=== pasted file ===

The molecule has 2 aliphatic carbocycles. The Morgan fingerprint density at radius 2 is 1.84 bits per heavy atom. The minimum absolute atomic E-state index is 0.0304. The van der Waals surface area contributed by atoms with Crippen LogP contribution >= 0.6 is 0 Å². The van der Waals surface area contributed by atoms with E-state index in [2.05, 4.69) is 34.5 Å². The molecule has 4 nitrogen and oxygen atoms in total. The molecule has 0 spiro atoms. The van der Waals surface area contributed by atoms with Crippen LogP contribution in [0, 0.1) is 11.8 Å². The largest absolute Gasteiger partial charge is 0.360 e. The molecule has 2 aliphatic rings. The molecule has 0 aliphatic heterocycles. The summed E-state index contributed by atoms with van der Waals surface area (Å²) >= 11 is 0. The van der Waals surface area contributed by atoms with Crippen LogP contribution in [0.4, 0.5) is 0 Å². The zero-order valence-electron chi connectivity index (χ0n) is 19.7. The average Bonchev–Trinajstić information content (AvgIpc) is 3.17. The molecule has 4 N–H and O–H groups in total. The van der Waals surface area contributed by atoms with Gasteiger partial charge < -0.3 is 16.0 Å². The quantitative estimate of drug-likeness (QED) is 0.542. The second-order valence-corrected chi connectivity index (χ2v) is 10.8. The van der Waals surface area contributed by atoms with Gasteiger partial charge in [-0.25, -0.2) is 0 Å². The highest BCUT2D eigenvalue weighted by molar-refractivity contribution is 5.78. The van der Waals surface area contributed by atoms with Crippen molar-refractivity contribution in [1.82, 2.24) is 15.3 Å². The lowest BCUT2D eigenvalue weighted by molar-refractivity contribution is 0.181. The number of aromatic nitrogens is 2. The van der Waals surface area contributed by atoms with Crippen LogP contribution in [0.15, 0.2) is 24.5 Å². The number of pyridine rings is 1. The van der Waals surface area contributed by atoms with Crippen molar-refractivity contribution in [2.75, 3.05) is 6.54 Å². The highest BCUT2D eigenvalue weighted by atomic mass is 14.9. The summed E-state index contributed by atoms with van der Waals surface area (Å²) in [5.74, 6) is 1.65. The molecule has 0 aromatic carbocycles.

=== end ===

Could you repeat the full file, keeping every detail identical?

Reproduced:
The molecule has 2 aliphatic carbocycles. The Morgan fingerprint density at radius 2 is 1.84 bits per heavy atom. The minimum absolute atomic E-state index is 0.0304. The van der Waals surface area contributed by atoms with Crippen LogP contribution >= 0.6 is 0 Å². The van der Waals surface area contributed by atoms with E-state index in [2.05, 4.69) is 34.5 Å². The molecule has 4 nitrogen and oxygen atoms in total. The molecule has 0 spiro atoms. The van der Waals surface area contributed by atoms with Crippen LogP contribution in [0, 0.1) is 11.8 Å². The largest absolute Gasteiger partial charge is 0.360 e. The molecule has 2 aliphatic rings. The molecule has 0 aliphatic heterocycles. The summed E-state index contributed by atoms with van der Waals surface area (Å²) >= 11 is 0. The van der Waals surface area contributed by atoms with Crippen LogP contribution in [0.4, 0.5) is 0 Å². The zero-order valence-electron chi connectivity index (χ0n) is 19.7. The average Bonchev–Trinajstić information content (AvgIpc) is 3.17. The molecule has 4 N–H and O–H groups in total. The van der Waals surface area contributed by atoms with Gasteiger partial charge < -0.3 is 16.0 Å². The quantitative estimate of drug-likeness (QED) is 0.542. The second-order valence-corrected chi connectivity index (χ2v) is 10.8. The van der Waals surface area contributed by atoms with Gasteiger partial charge in [-0.25, -0.2) is 0 Å². The highest BCUT2D eigenvalue weighted by molar-refractivity contribution is 5.78. The van der Waals surface area contributed by atoms with Crippen molar-refractivity contribution in [1.82, 2.24) is 15.3 Å². The lowest BCUT2D eigenvalue weighted by molar-refractivity contribution is 0.181. The number of aromatic nitrogens is 2. The van der Waals surface area contributed by atoms with Crippen LogP contribution in [0.15, 0.2) is 24.5 Å². The number of pyridine rings is 1. The van der Waals surface area contributed by atoms with Crippen molar-refractivity contribution in [2.75, 3.05) is 6.54 Å². The highest BCUT2D eigenvalue weighted by atomic mass is 14.9. The summed E-state index contributed by atoms with van der Waals surface area (Å²) in [5.74, 6) is 1.65. The molecule has 0 aromatic carbocycles.